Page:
A) Persons with egg allergy
B) Persons who have developed Guillian-Barre Syndrome after a previous influenza vaccination.
7) Persons receiving the inactivated vaccine (IIV) can develop mild constitutional symptoms, but cannot contract influenza because the virus is inactivated ("dead").
8) Every year 30,000-40,000 persons in America, who are not vaccinated, die from influenza. This number can be astronomically reduced if only every qualified person participated in the vaccination program.
9) The following reasons that persons offer for refusal to receive influenza vaccinations include:
A) I have never contracted the "flu" in the past.
B) I might contract the "flu" from the vaccine.
C) The vaccine causes ADHD.
D) The vaccine causes autism.
E) I do not believe in vaccines.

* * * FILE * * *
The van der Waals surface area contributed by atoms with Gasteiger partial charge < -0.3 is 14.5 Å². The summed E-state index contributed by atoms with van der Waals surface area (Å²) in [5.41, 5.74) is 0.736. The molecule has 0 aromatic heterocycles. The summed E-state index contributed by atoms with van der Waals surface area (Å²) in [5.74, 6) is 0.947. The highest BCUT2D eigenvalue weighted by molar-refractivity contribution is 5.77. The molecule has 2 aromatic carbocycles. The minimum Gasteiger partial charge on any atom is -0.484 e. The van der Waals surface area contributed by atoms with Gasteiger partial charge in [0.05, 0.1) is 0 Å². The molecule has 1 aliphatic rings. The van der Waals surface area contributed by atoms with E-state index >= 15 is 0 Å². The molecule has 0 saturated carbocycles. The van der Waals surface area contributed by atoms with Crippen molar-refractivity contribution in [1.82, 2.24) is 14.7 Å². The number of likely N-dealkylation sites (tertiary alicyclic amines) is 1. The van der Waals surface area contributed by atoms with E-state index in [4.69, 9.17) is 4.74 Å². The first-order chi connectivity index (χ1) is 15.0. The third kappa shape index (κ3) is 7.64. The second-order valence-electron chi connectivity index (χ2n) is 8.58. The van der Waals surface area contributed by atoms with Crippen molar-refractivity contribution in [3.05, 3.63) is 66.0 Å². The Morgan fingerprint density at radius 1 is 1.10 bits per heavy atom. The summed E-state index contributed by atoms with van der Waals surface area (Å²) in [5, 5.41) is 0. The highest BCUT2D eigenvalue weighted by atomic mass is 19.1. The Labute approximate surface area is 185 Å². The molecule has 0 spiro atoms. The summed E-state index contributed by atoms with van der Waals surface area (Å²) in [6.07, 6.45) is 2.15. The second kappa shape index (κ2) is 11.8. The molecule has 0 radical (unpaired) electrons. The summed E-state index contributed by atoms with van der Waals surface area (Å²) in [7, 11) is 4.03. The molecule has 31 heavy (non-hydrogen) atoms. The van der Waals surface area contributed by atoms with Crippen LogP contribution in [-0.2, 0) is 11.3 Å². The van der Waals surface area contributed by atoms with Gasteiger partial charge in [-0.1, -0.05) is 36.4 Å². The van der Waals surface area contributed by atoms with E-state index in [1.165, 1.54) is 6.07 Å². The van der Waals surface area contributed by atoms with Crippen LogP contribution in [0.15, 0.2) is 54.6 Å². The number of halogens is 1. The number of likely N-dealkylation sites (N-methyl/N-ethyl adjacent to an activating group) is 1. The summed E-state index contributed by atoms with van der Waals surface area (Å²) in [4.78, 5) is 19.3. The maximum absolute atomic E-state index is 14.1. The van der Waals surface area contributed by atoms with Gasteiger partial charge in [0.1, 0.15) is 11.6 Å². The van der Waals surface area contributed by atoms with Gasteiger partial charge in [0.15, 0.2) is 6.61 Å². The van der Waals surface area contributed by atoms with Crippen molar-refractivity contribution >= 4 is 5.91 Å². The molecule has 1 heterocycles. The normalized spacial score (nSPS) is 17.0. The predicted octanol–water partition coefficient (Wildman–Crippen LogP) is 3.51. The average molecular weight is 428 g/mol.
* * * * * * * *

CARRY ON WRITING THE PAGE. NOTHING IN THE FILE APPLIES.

These excuses are facile and scientifically invalid. Parents who follow this course of inaction are placing their lives and the lives of their children at serious risk of dying from a preventable disease.
As an adult and responsible parent, do you really want to roll the dice when what is at stake is the life of you and your family?
The efficacy of the live attenuated influenza vaccine (LAIV) is very low compared to that of the inactivated influenza vaccine (IIV). Therefore, the Center for Disease Control (CDC) recommends the IIV vaccine for all children and adults and discontinuation of the LAIV intranasal vaccine.
The CDC also recommends an annual influenza vaccination for everyone, the exception being those few individuals with a specific contraindication, such as severe allergic reaction to a previous flu vaccine, or to egg protein, or a history of Guillian-Barre Syndrome within 6 weeks of previous influenza vaccination.